Drum Corps International
A Dynamic summer

A Dynamic summer

by Drum Corps International

By Allison Owen I've tried to write something several times now. I've not yet been able to write anything that I feel makes sense or even begins to explain my summer of 2005. So I'll give it another try. This was the longest and most dynamic summer of my life. I knew going into it that it would seem longer because we were staying in the gym during everydays -- as opposed to my host family last year -- but it really felt like it would never end some days. It also seemed slow for a while in the beginning because I didn't really know anyone since I only joined in May. Moral of that story: Make it a point to meet people before moving in with them, get to know other people. As a member I got to experience new shows, including major regionals. I had never performed in a dome before, and this summer I even got to perform in two over the course of one week. I also performed later in the lineup -- it was pretty cool to be under the lights a few times.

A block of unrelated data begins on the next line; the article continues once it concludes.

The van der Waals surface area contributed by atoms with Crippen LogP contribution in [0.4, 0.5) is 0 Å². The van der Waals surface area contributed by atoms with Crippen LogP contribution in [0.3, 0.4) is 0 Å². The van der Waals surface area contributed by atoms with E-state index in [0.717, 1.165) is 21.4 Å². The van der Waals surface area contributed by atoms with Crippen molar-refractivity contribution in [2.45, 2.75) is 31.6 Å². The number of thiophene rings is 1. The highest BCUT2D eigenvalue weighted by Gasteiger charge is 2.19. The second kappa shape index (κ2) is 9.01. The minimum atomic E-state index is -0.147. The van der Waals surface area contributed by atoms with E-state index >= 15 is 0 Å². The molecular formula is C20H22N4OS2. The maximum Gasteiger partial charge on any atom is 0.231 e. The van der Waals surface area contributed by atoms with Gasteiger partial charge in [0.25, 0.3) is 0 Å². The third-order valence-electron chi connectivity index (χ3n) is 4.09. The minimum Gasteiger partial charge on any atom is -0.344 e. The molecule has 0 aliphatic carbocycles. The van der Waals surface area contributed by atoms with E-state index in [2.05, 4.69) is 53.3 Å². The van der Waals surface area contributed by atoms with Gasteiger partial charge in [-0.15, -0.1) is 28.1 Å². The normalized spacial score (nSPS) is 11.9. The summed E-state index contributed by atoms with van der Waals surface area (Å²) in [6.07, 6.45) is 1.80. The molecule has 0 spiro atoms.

Allison Owen checks in at the souvie booth.
My show rituals this year varied greatly from last year. I didn't have to make sure my flags were taped and taken care of, I didn't have to get into halves or even full uniform before getting on the bus, I didn't have to warm up, and I didn't have the pre-show prayer circle like I was used to. When we arrived at show sites, "the conducting team" (Karl, Jennifer, and I) went to the show coordinator and checked the corps in before returning to the buses to change and find our appropriate sections to take them to gate.

I was lucky enough to have many forms of communication with the outside world this summer. Not only could I receive mail on tour, I could send it. We also got e-mails printed off about once a week. It was a great feeling to go look at the mail and see something with my name on it.